Review: Batman - Gotham By Gaslight
It's a steampunk Dark Knight versus Jack The Ripper in the latest DC Universe animated movie.
“What if?” stories have always been popular with the chance to re-imagine events or people in a different light. Comics, in particular, have made much use of the idea with DC dedicating an entire range to it known as Elseworlds which put its character such as Batman and Superman into new settings in the past or turned the characters fundamentally on their head. It's not surprising then that the most recent DC Universe animated movie would take the very first Elseworlds tale which takes the Dark Knight into steampunk territory as he takes on Jack The Ripper. It's safe to say that expectations were high for this particular animated movie but does it live up to them?
At its essence, Gotham By Gaslight is a whodunit. In Victorian-era Gotham City, Jack The Ripper is loose on the streets murdering women of the night (though unlike the comic it isn't clear if this is quite the same serial killer from 1888 London) with the police apparently unable to catch him. While Bruce Wayne is a rich young bachelor about the town, as Batman he is pursuing the Ripper. He isn't alone as the actress and social advocate Selena Kyle is pursuing the killer as well. The movie might perhaps be described as a cross between Batman and The Alienist (itself currently being aired on TNT and written around the same time as the source comic) which makes it all the more interesting.
What the movie does first and foremost is neatly adapt and expanded upon the original 1989 comic. The film takes the basic premise of Jack The Ripper on the loose in Gotham with the Batman in pursuit as its foundation. No surprise then that it incorporates characters, plot points, and scenes from it into the narrative. What is a surprise is the length that screenwriter Jim Krieg and the filmmakers incorporate characters and elements not included originally. Selena Kyle who is a major character in this screen version for example yet didn't feature in the original while the movie also draws some inspiration from the follow-up Master Of The Future to an extent as well. Which isn't a bad thing at all as it actually provides some nice twists that make it a fresh experience even for those familiar with the comic. Even more so with a whodunit as it takes the same approach Nicholas Meyer did in adapting his own Sherlock Holmes pastiche The Seven Percent Solution for the screen by sticking to the mystery but playing around with the elements somewhat.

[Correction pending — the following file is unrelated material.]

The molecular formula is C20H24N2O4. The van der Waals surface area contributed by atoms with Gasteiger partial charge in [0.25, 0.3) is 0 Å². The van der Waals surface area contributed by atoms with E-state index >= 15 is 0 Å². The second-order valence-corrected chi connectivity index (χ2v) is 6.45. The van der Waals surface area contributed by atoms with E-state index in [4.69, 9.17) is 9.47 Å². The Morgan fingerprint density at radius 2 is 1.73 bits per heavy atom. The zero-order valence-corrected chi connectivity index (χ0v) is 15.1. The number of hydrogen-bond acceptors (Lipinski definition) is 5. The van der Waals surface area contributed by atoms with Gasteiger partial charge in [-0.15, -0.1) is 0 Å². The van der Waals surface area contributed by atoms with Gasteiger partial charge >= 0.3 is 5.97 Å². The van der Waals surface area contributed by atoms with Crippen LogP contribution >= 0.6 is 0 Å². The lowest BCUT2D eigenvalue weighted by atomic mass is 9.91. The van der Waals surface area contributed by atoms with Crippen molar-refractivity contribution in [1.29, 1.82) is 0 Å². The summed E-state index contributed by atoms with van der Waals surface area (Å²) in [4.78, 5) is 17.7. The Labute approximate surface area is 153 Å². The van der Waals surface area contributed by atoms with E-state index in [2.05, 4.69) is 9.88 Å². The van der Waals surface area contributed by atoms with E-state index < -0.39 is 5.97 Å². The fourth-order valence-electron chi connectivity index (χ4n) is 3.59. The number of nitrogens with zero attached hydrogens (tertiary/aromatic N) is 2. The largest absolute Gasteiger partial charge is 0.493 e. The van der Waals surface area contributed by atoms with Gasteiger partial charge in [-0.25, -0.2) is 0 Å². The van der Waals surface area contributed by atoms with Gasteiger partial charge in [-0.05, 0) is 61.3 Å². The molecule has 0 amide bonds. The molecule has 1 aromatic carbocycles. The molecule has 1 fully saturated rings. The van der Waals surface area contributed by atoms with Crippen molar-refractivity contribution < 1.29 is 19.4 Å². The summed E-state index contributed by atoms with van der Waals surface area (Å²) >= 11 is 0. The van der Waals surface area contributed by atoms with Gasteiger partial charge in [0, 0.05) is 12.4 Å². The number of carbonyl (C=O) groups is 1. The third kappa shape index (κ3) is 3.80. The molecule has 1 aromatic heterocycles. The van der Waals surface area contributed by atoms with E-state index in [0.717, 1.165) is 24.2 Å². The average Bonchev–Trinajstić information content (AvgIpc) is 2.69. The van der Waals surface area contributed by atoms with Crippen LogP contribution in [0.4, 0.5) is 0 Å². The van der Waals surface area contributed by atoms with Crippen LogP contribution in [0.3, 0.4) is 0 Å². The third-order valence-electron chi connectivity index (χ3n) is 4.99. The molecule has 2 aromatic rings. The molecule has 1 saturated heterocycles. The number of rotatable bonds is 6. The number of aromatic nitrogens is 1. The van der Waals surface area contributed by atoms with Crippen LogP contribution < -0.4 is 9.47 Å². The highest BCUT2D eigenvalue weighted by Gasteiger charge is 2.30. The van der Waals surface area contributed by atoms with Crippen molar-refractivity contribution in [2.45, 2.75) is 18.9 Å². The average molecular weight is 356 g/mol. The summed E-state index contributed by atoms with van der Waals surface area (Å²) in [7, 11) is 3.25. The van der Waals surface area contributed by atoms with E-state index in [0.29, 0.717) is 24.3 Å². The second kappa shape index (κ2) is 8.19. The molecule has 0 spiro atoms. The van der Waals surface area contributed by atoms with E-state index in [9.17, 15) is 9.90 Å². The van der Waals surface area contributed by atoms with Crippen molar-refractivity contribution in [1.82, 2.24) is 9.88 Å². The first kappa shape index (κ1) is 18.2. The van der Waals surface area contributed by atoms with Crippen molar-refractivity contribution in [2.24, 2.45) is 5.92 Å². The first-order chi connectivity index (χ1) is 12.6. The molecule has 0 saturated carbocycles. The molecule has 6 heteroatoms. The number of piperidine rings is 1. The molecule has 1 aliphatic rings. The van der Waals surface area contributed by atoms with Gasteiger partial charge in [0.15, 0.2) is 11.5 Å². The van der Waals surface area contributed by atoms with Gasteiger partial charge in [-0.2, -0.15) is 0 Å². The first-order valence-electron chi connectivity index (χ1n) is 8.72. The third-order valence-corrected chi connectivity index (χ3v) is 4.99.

As one might expect, the film features plenty of action as well. There's a number of expansive set pieces ranging from the first reveal of Batman stopping a mugging to a number of encounters with the Ripper including a chase that takes the viewer from Arkham Asylum to a top a police department Zeppelin. Unlike some of the previous DC animated movies (especially ones in recent years with the DC Animated Movie Universe efforts) where action overshadowed plot, that isn't the case here as the plot nicely leads into each and every action sequence which also allows them to drive the plot forward.That all of them are well animated is just the icing on the cake.
Elsewhere, the movie features the elements that have been the highlights of these DC animated movies. There's a strong voice cast led by Bruce Greenwood as Batman whose performance suits this version of the Dark Knight just as well as it did when he voiced him in Under The Red Hood. Joining him is Jennifer Carpenter as Selena Kyle with a solid performance and nice chemistry with Greenwood, Scott Patterson as Jim Gordon, William Salyers as the alienist Hugo Strange, and Anthony Head is a welcome addition as Alfred. The movie's animation is strong as well from its designs which show a strong steampunk influence as well as the backgrounds and action set-pieces. All of which come together to wonderfully bring this Victorian Gotham to life though in a visceral but most gratuitous way that gives the film an "R" rating.
Put all those elements together and Gotham By Gaslight lives to expectations across the board. From its adaptation of the original comic which neatly expands upon it to its action sequences, voice actors, and production values it stands up far better than The Killing Joke in bringing a fan favorite story to the screen. The result is not only a fine Batman film in its own right but the best DC animated movie in years.
About the Creator
Matthew Kresal was born and raised in North Alabama though he never developed a Southern accent. His essays have been featured in numerous books and his first novel Our Man on the Hill was published by Sea Lion Press in 2021.
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